To fully appreciate the sheer, unbridled audacity of these four early works by Philip Glass, it is helpful, for a moment, to imagine that it's 1969 and you've never heard any of the composer's music before. Indeed, in 1969, it would have been unlikely that you'd heard anything like this before.
This elegantly packaged 10 disc retrospective surveys four decades of work by Philip Glass, from his earliest solo pieces to his world-renowned operas to his Oscar-nominated film scores. In music, words and pictures, it traces the evolution, as critic Tim Page puts it in his liner notes essay, of 'the first composer to win a wide, multi-generational audience in the opera house, the concert hall, the dance world, in film and in popular music-simultaneously.' The long-awaited release of this set follows this past spring's triumphal new staging of Glass's 1980 Satyagraha at the Metropolitan Opera House.
The recording session evidently began on a rough note, as alluded to several times in the liner notes. You could not guess it, though, from the music, which is a fascinating collection of tunes. Featuring El'Zabar on percussion and thumb piano, along with Hamiet Bluiett on flute, bass sax, and contra bass sax and Billy Bang on violin, the trio offers diversity galore considering the seemingly limited instrumentation. The last track features vocal doodling (scatting? jazz yodeling?) like you've never heard, and the others highlight each of the three as improvisers and composers.
First time on CD. Composed & Conduted by the legendary Legrand including his "Picasso Suite". This nostalgic coming-into-manhood fantasy features a gorgeous Oscar-winning score by Michel Legrand ("Yentl", "The Thomas Crown Affair"). Director Robert Mulligan (To Kill a Mockingbird) evokes the period with double-dip ice cream cones, paddleball, saddle shoes, packages of Fels Naptha and the mist of memory in which the hero's thoughts are enwrapped. Herman Raucher's screenplay is a discerning and appreciative translation of one boy's trip along a trajectory of psychological and sexual change.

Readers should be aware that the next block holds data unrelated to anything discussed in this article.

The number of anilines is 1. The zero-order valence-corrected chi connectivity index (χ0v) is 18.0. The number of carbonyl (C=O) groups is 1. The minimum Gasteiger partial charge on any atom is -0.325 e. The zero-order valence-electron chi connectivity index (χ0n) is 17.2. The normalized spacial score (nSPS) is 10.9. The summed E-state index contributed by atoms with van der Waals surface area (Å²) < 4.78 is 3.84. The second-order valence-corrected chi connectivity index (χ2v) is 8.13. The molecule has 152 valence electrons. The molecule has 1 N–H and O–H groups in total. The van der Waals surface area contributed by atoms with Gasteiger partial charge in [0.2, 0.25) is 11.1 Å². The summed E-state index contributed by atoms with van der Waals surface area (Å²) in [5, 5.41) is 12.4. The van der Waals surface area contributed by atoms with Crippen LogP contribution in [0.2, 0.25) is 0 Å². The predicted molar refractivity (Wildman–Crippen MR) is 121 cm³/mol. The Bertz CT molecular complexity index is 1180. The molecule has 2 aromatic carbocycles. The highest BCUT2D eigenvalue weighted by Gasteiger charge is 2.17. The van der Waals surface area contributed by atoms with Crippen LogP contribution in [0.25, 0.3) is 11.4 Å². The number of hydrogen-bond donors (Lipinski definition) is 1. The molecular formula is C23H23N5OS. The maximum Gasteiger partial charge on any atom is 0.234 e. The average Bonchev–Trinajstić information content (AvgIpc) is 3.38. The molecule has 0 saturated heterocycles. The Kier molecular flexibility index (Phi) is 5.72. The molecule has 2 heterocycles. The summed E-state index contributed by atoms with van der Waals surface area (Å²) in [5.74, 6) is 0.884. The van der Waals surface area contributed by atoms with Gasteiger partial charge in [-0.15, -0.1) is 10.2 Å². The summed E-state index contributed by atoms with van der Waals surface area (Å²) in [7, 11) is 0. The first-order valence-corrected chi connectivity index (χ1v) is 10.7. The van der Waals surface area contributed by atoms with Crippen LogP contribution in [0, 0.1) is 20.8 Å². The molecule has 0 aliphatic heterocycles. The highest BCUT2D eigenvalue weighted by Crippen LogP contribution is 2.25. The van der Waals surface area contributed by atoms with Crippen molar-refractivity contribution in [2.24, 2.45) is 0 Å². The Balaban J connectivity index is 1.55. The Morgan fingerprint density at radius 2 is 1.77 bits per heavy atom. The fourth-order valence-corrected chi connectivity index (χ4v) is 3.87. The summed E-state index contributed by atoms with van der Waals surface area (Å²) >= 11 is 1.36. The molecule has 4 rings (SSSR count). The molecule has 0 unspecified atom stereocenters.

La-La Land Records, in association with Sony Music and NBC Universal, presents the remastered and expanded 2-CD SET of AcademyAward-Winning composer John Williams' (JAWS, BLACK SUNDAY, STAR WARS, RAIDERSOF THE LOST ARK) amazing score to the 1979 Universal Pictures and ColumbiaPictures comedy spectacular 1941, starring Dan Aykroyd, Ned Beatty, John Belushi and Warren Oates, and directed by Steven Spielberg. Williams provides adelightful, full-on orchestra assault (featuring one of the most infectious marches ever written for film) to compliment this cult-classic's slap-stick tapestry of WWII-era paranoia exploding in Hollywood. Produced by Mike Matessino, Didier C. Deutsch and Mark G. Wilder, remixed and assembled by Mike Matessino and mastered by Mark G. Wilder, this special release is expanded by more than 70 minutes with never-before-released music, including alternates and source cues. The original 1979 album presentation is also presented on disc 2, remastered. 1941 Re-issue producer Mike Matessino provides exclusive, in-depthliner notes.
This sequel to Saturday Night Fever lacked the box office clout of the original, and the soundtrack album was likewise a disappointing seller, but it actually contains some of the better Bee Gees work of the 80s, notably the sad ballad "Someone Belonging to Someone".